Haptoglobin is an acute phase protein and is part of immune system-mediated defense mechanisms found in the blood various animal species. Under normal conditions, haptoglobin is either absent from the blood or present at very low levels. However, haptoglobin can increase significantly in response to acute infection, inflammation or trauma.
Several functional properties of haptoglobin have been described. The major biological function of haptoglobin is to bind free hemoglobin in an equimolar ratio with very high affinity to prevent hemoglobin-mediated renal parenchymal injury and loss of iron following intravascular hemolysis. The complex of haptoglobin with hemoglobin is metabolized in the hepatic reticuloendothelial system. Biosynthesis of haptoglobin occurs not only in the liver, but also in adipose tissue and lung, providing antioxidant and antimicrobial activity.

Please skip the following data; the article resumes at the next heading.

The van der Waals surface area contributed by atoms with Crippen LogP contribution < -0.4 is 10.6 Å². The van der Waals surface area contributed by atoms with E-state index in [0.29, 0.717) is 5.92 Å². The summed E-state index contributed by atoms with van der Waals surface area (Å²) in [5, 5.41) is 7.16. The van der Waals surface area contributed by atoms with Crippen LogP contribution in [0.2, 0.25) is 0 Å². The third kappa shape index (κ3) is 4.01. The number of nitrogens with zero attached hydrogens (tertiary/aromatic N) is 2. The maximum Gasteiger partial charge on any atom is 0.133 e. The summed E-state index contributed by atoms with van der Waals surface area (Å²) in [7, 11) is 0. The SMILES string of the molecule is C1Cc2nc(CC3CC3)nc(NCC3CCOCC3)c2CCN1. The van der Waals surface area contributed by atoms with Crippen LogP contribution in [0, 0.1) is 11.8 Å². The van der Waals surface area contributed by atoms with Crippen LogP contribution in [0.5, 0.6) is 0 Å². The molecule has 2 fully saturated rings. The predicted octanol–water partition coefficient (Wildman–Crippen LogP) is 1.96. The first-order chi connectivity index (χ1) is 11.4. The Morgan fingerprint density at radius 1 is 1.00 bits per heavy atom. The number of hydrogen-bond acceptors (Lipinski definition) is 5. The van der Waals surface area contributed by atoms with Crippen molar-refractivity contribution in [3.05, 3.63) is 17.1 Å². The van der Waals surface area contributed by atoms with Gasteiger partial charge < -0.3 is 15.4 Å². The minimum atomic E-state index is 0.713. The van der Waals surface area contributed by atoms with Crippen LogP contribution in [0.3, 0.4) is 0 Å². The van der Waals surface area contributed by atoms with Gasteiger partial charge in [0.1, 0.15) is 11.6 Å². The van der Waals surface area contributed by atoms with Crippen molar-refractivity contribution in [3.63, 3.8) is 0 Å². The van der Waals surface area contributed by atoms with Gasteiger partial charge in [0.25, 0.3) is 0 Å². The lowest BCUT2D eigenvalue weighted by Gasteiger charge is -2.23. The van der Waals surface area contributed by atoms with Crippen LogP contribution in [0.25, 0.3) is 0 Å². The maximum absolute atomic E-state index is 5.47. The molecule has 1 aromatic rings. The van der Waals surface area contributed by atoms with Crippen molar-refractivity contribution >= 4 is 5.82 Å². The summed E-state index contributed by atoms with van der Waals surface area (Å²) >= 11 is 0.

Different studies show differences in average measurements of serum haptoglobin according to horse age. In foals, the reference range of haptoglobin is significant higher compared to adult horses. Comparisons within adult horses showed no differences between the different age groups. In equine medical research, haptoglobin is used as one of the major
indexes in addition to fibrinogen and serum amyloid A to examine the acute phase reaction in horses. Haptoglobin has been used to assess postoperative inflammatory reactions. Haptoglobin can be used as a global parameter for inflammatory processes, since it is not disease-specific. This is underlined by several studies examining the haptoglobin serum levels in relation to different diseases such as respiratory and orthopedic disorders or surgical interventions.
Studies have strengthened haptoglobin as an alternative to serum amyloid A or fibrinogen as a diagnostic instrument for an acute phase reaction. In combination with serum amyloid A, haptoglobin can be used to research inflammatory kinetic.
In equine medicine, haptoglobin, as an acute phase protein, is helpful in research of various diseases.